The Many Faces of Dream Characters

The Many Faces of Dream Characters

Does this face look familiar?

It should. This is the result of image averaging - a technique in which multiple headshots are averaged out into a single face.

In this case, our composite guy was generated by psychology student and photography enthusiast, Bill Lytton.

Lytton averaged out 32 attractive male celebrity faces. To avoid personal bias, he referred to Maxim's Hot 100 and other opinion polls. He also averaged out a bunch of unattractive male faces for comparison.

I hope you can tell which is which.

Bill Lytton's Imagine Averaging of Male Celebrities

The first thing you'll notice is the attractive face is clearer and less blurred. That's because the more average your face looks, the more attractive you're considered. So together they lined up nicely.

Meanwhile, the other guy is a bit of a mess. The combination of so many unattractive faces created an onslaught of odd-looking features which failed to conform to a neat finish.

By the way, you can see now the handsome guy is the basis for our superhuman dream character (top). Which celebrity do you see in him? I see Bradley Cooper.

Despite this (I never could decide whether Bradley Cooper is handsome or ugly) the features you see there are the averaged public consensus of handsomeness. So, now you know.

To prove this point further, check out those two faces again with a Marquardt mask overlay.

Bill Lytton's Imagine Averaging of Male Celebrities with Marquardt Mask Overlay

Developed by American surgeon, Dr Stephen Marquardt, this mathematically-based "beauty mask" uses nature's Golden Ratio of 1.618 to demonstrate the archetypal attractive face for Caucasian males and females.

Actually, the science of the Golden Ratio applying to human faces is controversial. But you can see why some people support the idea. With the Marquardt mask, you can see how the handsome guy fits the mask near perfectly. Meanwhile the aesthetically-challenged chap on the right simply can't fit into the mask of handsomeness.

The Golden Ratio has been proven to occur in plenty of other naturally occuring scenarios, however, from the nautilus shell to spiral galaxies. It's a compelling concept and has even been used in sound technology to create meditation audios which many swear by.

So, it's a pretty interesting tool for analyzing facial features when we want to avoid getting bogged down by subjective opinion. Luckily, there is some wiggle room in reality: beauty is in the eye of the beholder and all that.

But what's all this got to do with dream characters?

I'll tell you.

Where Do Dream Faces Come From?

When I'm lucid, I like to summon specific dream characters.

I tend to have lucid goals in mind every day. Often these involve spending time with particular people, asking them pre-conceived questions, and enlisting them as guides or main characters in my adventures.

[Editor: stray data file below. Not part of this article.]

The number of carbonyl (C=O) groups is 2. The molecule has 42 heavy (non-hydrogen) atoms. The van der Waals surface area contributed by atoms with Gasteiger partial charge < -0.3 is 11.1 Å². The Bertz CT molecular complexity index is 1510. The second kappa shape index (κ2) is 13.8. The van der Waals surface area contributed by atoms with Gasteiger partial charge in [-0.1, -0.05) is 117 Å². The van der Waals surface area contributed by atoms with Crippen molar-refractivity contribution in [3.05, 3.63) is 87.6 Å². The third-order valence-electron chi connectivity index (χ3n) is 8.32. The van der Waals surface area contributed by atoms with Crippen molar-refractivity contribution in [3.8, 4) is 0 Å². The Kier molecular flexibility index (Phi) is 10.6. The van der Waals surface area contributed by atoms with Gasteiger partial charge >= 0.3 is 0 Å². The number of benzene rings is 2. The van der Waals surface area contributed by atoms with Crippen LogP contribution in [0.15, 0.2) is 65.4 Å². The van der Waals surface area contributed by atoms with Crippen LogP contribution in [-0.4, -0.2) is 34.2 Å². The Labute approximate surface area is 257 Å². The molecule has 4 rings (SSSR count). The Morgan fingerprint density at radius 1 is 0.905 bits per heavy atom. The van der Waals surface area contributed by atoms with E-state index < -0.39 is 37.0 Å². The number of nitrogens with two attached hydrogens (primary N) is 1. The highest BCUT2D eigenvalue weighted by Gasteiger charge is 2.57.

What frequently confounds me is that sometimes they can look more or less like they're supposed to, but other times they can look completely different. Sometimes they're not even the right gender.

Fortunately, when you're lucid, there is an option to increase the realism of such characters.

But right now I'm more interested in why this discrepancy happens in the first place.

Who or what is stitching together the unexpected features of these dream figures? They're clearly not being built entirely on memory - so what process can we thank for these irrational leaps of imagination?

 

Where Do Dream Faces Come From?

Dream Characters Are Composites

Our dreams are a combination of memory plus creativity.

The dreaming mind takes real-world experiences (which forms the sensible parts of your dreams) and unconscious interpretations (the conceptual and crazy parts of your dreams). It's a real mash up.

By thrusting memories into new creative realms, our dreams reflect our true unconscious feelings.

In the same way, dream characters are composed of both memories and original features.

Some people believe it's impossible to dream new faces; they say all dream faces come from real life.

I disagree: your mind is quite capable of mashing up many faces (a bit like the image averaging seen before) to create a familiar but otherwise original face.

So while real-life faces do make their way into our dreams, particularly when we lucidly request them, there is a whole other aspect at play: unconscious creative expression.

And THIS is what causes our dream characters to look strange. To continually change. To be the wrong gender, even when we are convinced of the person's identity underneath.

Dream characters represent multiple aspects of our memories, thoughts, fears and desires.

It explains why, in any given dream, no two faces are the same.

 

Dream Characters: Why No Two Faces Are The Same

Who Are You Looking At?
Source: A Scanner Darkly

 

About The Author

About the author

Rebecca Turner is the founder of World of Lucid Dreaming. She is currently studying for a science degree in Auckland and becoming famous as a science writer. Try our free lucid dreaming course and connect with the team on Facebook and the lucid dream forum.